Nord Stream subsea tie-ins under way
Preparations have started for welding together two of the three sections of the first 1,224-km (760-mi) Nord Stream gas pipeline in the Baltic Sea.
ZUG, Switzerland – Preparations have started for welding together two of the three sections of the first 1,224-km (760-mi) Nord Stream gas pipeline in the Baltic Sea.
They will be joined on the seabed in 80 m (262 ft) water depth off the coast of Finland under a process expected to take around two weeks. Technical completion of the first of the twin pipelines should be achieved in June, when the final section is welded onto the pipeline off the Swedish island of Gotland in 110 m (361 ft) of water.
The pipeline will operate without an intermediate compressor station, but with three different design pressures and pipe wall thicknesses to accommodate falling gas pressure during the journey from Russia to the landfall in northern Germany.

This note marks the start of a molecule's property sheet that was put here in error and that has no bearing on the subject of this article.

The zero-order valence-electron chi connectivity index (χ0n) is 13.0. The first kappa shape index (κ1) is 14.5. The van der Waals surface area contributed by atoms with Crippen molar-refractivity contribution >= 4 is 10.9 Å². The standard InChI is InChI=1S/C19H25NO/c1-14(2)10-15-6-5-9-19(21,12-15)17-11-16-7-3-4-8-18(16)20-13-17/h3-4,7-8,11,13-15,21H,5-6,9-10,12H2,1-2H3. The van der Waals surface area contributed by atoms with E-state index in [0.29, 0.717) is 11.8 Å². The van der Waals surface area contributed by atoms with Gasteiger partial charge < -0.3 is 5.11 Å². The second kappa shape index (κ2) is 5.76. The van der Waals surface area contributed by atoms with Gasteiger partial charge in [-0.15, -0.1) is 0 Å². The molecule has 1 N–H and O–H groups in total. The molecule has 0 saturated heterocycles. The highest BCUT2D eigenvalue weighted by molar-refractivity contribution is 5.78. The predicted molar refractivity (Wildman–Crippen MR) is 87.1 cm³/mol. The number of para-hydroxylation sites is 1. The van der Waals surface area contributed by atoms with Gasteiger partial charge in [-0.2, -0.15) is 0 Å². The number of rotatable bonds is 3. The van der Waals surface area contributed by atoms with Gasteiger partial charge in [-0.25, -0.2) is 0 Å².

Connection of these three sections is being performed offshore where the design pressure changes from 220 to 200 bar (3,191-2,900 psi) and from 200 to 177.5 bar (2,900-2,574 psi), respectively.
Each will be gauged and pressure-tested before being joined via hyperbaric tie-ins and subsequently linked to the landfalls in Russia and Germany.
Technip is managing the hyperbaric tie-ins from its new DSVSkandi Arctic, using equipment supplied by the Pipeline Repair System (PRS) pool administered by Nord Stream partner Statoil.
The procedure takes place on the seabed in a specially created dry zone (underwater welding habitat). Welding operations are controlled remotely from theSkandi Arctic, with divers assisting and monitoring the subsea construction work.
Skandi Arctic transports and operates all equipment needed to move, lift, cut, and weld the pipeline sections together. Pipe handling frames move the pipe ends into tie-in position. They also can shift the pipeline sections sideways to line them up for welding.